Though the OS hasn't had a smooth, bug-free run in a long time, the latest issue is a critical flaw, one that has been flagged by the National Security Agency (NSA) of US.
It even affects other iterations of Windows and needs to be patched immediately.
Here are the details.
While NSA is infamous for keeping critical vulnerabilities under the wraps so that they could be used for future intelligence needs, this time the agency reported the vulnerability to Microsoft.
In a press conference, it described the issue in question as a "serious vulnerability" that could be used by hackers to make malicious software, capable of spying, stealing files, look legitimate.
"The vulnerability places Windows endpoints at risk to a broad range of exploitation vectors. NSA assesses the vulnerability to be severe and that sophisticated cyber actors will understand the underlying flaw very quickly and, if exploited, would render the previously mentioned platforms as fundamentally vulnerable."
The issue, as The Verge describes, ties to Windows' handling of certificate and cryptographic messaging functions and opens a way for a threat actor to spoof the digital signature of legit software.
This way, they could use the spoofed signature with a malicious program and trick machines that rely on digital signatures to verify software into believing that the malware-laced program is authentic.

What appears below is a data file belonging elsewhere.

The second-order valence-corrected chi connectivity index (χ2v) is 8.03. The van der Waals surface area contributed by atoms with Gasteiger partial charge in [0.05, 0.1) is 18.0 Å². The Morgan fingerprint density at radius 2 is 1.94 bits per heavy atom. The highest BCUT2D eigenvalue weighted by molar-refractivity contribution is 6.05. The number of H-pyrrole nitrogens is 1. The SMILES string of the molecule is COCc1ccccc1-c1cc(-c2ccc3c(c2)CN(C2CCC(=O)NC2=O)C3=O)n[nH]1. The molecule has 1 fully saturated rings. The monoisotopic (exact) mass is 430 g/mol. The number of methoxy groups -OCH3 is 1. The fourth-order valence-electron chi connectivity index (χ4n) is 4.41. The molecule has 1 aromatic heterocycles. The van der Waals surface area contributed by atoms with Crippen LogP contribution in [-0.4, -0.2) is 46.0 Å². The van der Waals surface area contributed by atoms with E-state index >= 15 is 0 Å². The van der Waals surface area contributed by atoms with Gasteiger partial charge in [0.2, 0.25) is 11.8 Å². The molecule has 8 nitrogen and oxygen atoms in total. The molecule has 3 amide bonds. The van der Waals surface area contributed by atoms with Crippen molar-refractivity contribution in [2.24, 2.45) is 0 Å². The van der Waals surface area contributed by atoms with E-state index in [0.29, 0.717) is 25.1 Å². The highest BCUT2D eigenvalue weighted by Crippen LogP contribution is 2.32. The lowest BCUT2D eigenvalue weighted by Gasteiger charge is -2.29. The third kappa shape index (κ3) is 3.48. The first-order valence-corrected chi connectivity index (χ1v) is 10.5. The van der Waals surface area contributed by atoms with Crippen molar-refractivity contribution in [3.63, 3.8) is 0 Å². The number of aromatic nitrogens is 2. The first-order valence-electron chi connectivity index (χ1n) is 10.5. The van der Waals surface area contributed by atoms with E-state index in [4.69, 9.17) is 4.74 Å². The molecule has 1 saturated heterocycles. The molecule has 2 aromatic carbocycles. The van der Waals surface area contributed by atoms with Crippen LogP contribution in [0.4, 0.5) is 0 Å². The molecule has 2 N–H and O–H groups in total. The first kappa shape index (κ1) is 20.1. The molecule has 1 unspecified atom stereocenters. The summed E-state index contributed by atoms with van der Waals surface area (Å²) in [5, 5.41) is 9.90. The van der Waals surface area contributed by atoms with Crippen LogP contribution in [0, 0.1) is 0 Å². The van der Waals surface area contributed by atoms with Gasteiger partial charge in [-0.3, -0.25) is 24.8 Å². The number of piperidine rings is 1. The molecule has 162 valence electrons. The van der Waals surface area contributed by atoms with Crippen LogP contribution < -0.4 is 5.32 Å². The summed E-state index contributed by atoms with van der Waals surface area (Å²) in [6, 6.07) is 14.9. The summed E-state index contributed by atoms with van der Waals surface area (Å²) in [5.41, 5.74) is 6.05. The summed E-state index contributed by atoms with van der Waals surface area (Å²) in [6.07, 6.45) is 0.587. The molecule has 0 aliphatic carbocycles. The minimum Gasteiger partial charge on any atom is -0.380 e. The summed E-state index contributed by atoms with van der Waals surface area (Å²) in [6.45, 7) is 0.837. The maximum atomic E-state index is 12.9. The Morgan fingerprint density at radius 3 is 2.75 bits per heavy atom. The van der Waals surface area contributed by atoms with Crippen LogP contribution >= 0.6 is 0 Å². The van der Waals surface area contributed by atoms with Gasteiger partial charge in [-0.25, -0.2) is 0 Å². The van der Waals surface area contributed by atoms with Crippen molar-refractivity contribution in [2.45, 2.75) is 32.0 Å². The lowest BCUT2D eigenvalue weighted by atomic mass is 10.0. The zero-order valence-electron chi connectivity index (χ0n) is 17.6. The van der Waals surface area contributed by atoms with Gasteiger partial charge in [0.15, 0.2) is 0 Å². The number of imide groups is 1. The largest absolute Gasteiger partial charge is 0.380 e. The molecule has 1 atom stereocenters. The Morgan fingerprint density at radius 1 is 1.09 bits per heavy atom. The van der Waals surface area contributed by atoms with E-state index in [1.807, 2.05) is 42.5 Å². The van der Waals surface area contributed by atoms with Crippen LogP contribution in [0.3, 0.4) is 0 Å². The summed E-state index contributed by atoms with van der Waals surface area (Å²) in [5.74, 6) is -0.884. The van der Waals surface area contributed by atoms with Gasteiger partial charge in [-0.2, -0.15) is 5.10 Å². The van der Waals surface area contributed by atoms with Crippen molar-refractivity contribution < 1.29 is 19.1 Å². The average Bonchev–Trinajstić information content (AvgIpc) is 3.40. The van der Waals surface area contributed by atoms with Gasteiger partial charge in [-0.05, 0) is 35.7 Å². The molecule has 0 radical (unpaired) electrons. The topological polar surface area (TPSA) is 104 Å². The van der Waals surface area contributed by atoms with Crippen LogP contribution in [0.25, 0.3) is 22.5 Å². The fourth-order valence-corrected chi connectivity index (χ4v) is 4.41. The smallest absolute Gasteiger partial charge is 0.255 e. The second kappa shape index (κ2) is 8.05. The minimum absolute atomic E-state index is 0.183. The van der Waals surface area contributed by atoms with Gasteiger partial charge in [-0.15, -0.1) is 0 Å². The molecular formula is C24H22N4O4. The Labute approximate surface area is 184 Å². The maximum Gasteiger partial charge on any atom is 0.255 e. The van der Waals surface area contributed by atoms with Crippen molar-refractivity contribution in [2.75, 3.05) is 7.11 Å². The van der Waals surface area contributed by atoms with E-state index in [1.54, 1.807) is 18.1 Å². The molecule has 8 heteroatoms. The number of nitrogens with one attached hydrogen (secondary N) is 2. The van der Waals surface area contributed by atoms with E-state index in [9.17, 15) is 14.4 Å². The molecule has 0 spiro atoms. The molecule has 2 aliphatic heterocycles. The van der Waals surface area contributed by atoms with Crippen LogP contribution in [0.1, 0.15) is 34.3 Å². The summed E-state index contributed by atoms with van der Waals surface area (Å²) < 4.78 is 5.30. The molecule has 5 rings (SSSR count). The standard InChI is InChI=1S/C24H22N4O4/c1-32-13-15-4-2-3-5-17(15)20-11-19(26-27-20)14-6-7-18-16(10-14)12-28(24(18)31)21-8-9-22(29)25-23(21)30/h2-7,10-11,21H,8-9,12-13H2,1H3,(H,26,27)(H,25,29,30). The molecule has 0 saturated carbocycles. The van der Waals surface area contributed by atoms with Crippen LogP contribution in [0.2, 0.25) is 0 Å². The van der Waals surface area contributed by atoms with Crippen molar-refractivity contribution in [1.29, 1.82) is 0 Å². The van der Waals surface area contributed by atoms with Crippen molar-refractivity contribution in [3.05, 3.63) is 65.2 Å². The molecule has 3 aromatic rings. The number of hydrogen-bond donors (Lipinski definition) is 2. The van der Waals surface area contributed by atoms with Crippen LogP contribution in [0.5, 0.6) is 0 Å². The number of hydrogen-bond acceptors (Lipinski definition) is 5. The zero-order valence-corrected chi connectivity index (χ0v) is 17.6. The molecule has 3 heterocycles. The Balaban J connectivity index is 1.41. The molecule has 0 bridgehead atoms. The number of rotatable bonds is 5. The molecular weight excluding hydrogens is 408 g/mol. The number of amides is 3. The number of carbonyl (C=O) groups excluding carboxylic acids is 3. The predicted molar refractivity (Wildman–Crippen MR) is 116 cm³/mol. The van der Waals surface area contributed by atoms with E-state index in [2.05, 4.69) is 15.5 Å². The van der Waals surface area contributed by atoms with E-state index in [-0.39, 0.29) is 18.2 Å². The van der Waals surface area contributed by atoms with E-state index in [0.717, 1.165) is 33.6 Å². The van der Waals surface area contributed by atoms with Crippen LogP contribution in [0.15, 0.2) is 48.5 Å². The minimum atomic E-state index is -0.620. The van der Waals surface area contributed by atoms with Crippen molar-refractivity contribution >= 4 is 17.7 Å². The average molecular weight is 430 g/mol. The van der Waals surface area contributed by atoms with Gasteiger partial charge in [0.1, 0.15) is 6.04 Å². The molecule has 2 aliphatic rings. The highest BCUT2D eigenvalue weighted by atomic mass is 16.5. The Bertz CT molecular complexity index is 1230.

By making malicious software look authentic, an attacker could carry out 'man-in-the-middle' attacks, Microsoft said.
The company didn't classify the issue as a 'critical' level problem but said if it had been exploited, an attacker would have been able to decrypt confidential information on user connections to the malicious software in question.
Notably, it emphasized that there's no evidence that anyone exploited the vulnerability.
The Redmond giant is now releasing a patch to fix the issue on Windows Server 2016, Windows Server 2019, and Windows 10, which is used by more than 400 million people, according to stats from 2017.
"Customers who have already applied the update, or have automatic updates enabled, are already protected," said Jeff Jones, a senior director at Microsoft, stated.
Love Science news?
Subscribe to stay updated.